R. S. asks, evidently in response to a blog I wrote in the past, this question:
So then when Scriptures say that He will remember our sin no more, that wasn’t true?
Heb. 8:12 says, “For I will be merciful to their unrighteousness, and their sins and their iniquities will I remember no more.”
Or was that not for believers?
Figures of speech are true.
Jesus said He was a vine and a door. Both were true in the figurative sense which He intended. Neither was literally true. When Scripture says God does not remember something, that is a figure of speech called an anthropomorphism. God never forgets anything in a literal sense. He is all-knowing (omniscient).
What “He will remember their sins no more” means is that He does not hold the sins of believers against them in terms of our salvation and even our fellowship with Him (as long as we are confessing them and walking in the light). The context is dealing with the New Covenant that God has made with Israel and which the church ministers in light of. The forgiveness of sins is a new covenant blessing.
For example, F. F. Bruce wrote:
For the Hebrew, “remembering” was more than a mental effort; it carried with it the thought of doing something to the advantage, or disadvantage, of the person remembered. When Cornelius’s prayers and alms ascended as a memorial before God, God took action to Cornelius’s advantage and sent his servant to him with a message which brought salvation to him and his household (Acts 10:4, 31; 11:13f.). When, on the other hand, “Babylon the great was remembered in the sight of God,” it was “to make her drain the wine-cup of the fury of his wrath” (Rev. 16:19; cf. 18:5). If people’s sins are remembered by God, his holiness must take action against them; if they are not remembered, it is because his grace has determined to forgive them—not in spite of his holiness, but in harmony with it. Under the old sacrificial system, there was “an annual reminder of sins” (Heb. 10:3); if there is no such recalling of sins to mind under the new covenant, it is because of a sacrifice offered up once for all (7:27) [Bruce, The Epistle to the Hebrews, Revised edition, p. 192].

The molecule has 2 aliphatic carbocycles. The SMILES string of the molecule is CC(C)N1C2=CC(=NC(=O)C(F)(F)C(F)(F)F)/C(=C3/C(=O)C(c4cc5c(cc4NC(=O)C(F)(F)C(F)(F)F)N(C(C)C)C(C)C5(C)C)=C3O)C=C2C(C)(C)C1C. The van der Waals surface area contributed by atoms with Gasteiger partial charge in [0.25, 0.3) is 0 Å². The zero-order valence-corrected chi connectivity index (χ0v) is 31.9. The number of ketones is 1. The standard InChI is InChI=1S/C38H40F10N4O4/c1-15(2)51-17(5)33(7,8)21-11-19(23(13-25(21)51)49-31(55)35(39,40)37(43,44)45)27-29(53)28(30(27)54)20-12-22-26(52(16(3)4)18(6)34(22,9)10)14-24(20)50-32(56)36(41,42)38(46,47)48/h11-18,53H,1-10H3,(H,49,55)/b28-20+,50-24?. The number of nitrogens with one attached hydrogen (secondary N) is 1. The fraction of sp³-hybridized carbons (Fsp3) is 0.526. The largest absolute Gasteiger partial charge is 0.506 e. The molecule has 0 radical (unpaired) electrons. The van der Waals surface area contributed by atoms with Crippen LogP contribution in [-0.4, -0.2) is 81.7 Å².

Similarly, Koester writes: “‘Not remembering’ does not mean that God is indifferent to sin, since he also brings about new obedience in the present by placing his laws upon the heart and mind. Here, ‘not remembering’ means not holding past sins against people” (Hebrews, p. 388).
I hope that helps.